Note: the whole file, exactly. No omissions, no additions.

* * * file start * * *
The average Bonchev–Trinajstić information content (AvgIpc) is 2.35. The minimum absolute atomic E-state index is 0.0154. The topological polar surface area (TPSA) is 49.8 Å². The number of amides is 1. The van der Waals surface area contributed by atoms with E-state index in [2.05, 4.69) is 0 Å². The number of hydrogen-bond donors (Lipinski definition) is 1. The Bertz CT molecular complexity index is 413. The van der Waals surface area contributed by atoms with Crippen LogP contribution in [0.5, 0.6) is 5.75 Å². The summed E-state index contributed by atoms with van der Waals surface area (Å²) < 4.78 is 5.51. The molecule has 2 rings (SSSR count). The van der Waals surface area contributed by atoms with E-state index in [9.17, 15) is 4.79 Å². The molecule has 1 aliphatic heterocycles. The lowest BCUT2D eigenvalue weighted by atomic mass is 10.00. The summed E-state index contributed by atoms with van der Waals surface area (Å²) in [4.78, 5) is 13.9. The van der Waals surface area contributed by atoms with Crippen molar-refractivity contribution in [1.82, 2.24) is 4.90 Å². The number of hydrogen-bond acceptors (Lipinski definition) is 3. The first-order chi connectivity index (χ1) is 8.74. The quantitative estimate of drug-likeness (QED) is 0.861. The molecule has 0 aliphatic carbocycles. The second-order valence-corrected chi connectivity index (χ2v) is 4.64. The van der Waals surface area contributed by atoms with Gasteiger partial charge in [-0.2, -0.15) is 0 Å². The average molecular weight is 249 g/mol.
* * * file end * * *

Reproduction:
The average Bonchev–Trinajstić information content (AvgIpc) is 2.35. The minimum absolute atomic E-state index is 0.0154. The topological polar surface area (TPSA) is 49.8 Å². The number of amides is 1. The van der Waals surface area contributed by atoms with E-state index in [2.05, 4.69) is 0 Å². The number of hydrogen-bond donors (Lipinski definition) is 1. The Bertz CT molecular complexity index is 413. The van der Waals surface area contributed by atoms with Crippen LogP contribution in [0.5, 0.6) is 5.75 Å². The summed E-state index contributed by atoms with van der Waals surface area (Å²) < 4.78 is 5.51. The molecule has 2 rings (SSSR count). The van der Waals surface area contributed by atoms with E-state index in [9.17, 15) is 4.79 Å². The molecule has 1 aliphatic heterocycles. The lowest BCUT2D eigenvalue weighted by atomic mass is 10.00. The summed E-state index contributed by atoms with van der Waals surface area (Å²) in [4.78, 5) is 13.9. The van der Waals surface area contributed by atoms with Crippen molar-refractivity contribution in [1.82, 2.24) is 4.90 Å². The number of hydrogen-bond acceptors (Lipinski definition) is 3. The first-order chi connectivity index (χ1) is 8.74. The quantitative estimate of drug-likeness (QED) is 0.861. The molecule has 0 aliphatic carbocycles. The second-order valence-corrected chi connectivity index (χ2v) is 4.64. The van der Waals surface area contributed by atoms with Gasteiger partial charge in [-0.2, -0.15) is 0 Å². The average molecular weight is 249 g/mol.